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Discovered in 1948, vitamin B12 is a water-soluble vitamin
absorbed in the intestines and carried throughout the body
in the bloodstream. Since it is not stored in body fat, after
the body uses what it needs, any excess B12 is excreted via
urine or sweat.
we need it?
Vitamin B12 is essential for the production of red blood
cells. It plays a role in the metabolization of proteins and
fats and the synthesis of myelin, a fatty substance that encases
nerve fibers. Vitamin B12 also displays some antioxidant properties.
It works with folate to convert the amino acid homocysteine
into methionine, a substance that helps prevent cells from
Vitamin B12 injections have also been rumored to increase
energy, although at present, there has been no scientific
evidence to substantiate this claim.
vitamin B12 should I take?
According to the National Academy of Sciences, the recommended
daily allowance (RDA) for vitamin B12 is as follows:
- Adult men: 2-2.4 micrograms/day
- Adult women: 2-2.4 micrograms/day
- Children aged 7-10: 1.4 micrograms/day
- Infants: 0.5 micrograms/day
- Pregnant/lactating women: 2.6 micrograms/day
some good sources of vitamin B12?
The only natural dietary sources of vitamin B12 come from
animal products such as meats, eggs, milk, cheese, yogurt
and fish. Clams and oily fish such as tuna, cod and sardines
are particularly high in B12. Most fortified cereals also
contain high quantities of vitamin B12.
happen if I don't get enough vitamin B12?
While B12 deficiency is rare in young people, the elderly
may have trouble absorbing natural vitamin B12 and require
supplements. Symptoms of B12 deficiency can include memory
loss, instability, disorientation, nerve damage, decreased
reflexes and possible hearing loss. A lack of B12 has also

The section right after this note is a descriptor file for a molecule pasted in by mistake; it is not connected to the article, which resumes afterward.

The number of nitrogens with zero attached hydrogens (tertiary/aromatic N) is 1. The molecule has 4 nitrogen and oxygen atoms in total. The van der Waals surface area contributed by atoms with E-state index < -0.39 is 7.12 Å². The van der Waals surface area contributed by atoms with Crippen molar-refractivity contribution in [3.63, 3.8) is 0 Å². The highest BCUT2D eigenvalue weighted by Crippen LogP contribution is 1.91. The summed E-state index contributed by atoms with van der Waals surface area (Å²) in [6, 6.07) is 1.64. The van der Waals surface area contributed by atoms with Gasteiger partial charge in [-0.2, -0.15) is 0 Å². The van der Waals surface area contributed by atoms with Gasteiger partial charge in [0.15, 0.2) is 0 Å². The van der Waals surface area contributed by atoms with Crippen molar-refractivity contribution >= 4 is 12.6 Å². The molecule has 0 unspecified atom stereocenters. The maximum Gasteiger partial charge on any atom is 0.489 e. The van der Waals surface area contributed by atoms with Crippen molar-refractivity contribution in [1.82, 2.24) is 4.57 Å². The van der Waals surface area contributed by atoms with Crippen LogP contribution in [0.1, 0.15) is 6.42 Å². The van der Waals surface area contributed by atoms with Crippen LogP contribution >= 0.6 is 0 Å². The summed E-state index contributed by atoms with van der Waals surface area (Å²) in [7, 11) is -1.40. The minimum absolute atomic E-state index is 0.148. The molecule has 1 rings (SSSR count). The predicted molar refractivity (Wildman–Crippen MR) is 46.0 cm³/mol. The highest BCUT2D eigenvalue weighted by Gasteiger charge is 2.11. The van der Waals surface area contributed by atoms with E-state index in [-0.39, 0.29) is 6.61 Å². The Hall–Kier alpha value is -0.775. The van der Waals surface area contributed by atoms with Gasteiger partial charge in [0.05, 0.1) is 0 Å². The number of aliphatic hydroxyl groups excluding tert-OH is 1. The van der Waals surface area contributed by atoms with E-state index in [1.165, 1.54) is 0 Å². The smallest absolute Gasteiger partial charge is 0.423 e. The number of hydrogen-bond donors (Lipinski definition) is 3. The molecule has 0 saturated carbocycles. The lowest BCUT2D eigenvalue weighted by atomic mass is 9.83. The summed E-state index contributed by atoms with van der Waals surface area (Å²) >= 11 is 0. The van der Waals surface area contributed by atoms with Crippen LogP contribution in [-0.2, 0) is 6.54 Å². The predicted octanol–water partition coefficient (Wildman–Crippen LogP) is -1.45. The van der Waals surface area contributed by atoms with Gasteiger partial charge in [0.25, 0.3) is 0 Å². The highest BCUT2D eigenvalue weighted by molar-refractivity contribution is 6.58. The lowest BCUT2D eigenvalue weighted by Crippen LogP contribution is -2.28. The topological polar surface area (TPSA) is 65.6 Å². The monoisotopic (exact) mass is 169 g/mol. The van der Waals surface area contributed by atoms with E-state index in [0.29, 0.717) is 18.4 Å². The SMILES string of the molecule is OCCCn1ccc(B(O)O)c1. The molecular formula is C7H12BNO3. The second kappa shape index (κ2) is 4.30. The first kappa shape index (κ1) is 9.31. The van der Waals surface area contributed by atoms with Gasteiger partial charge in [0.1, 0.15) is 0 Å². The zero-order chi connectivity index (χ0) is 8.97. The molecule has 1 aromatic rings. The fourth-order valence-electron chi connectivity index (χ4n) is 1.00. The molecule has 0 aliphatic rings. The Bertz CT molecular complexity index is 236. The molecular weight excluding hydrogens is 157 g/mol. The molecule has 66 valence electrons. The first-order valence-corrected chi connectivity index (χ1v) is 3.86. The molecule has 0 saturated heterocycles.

been linked with increased levels of homocysteine, which in
turn has been associated with heart disease, birth defects
and Alzheimer's disease.
B12 deficiency may also be caused by a genetic defect, in
which a protein known as gastric intrinsic factor is not present
in the body. In such cases, a condition known as pernicious
anemia can develop. The condition must be treated with B12
injections, or neurologic damage may occur.
happen if I take too much?
To date, no reports of toxicity have been associated with
high intake levels of vitamin B12. Because it is water-soluble
and is not stored in the body, the chances of enough B12 building
up to toxic levels are extremely unlikely.
Other Resources :
More You Know About Vitamins
More You Know About Nutrition
B vitamins may
cut heart disease risk. Harvard Health News April 1998.
B vitamins and the heart: what men can learn from women.
Harvard Men's Health Watch June 1998.
Recommended Dietary Allowances, 10th ed. Washington,
D.C.: National Academy Press, 1989.
The effect of vitamin B12 deficiency on older veterans
and its relationship to health. J Am Geriatr Soc October
Vitamin B12 Fact Sheet. American Health, 1999.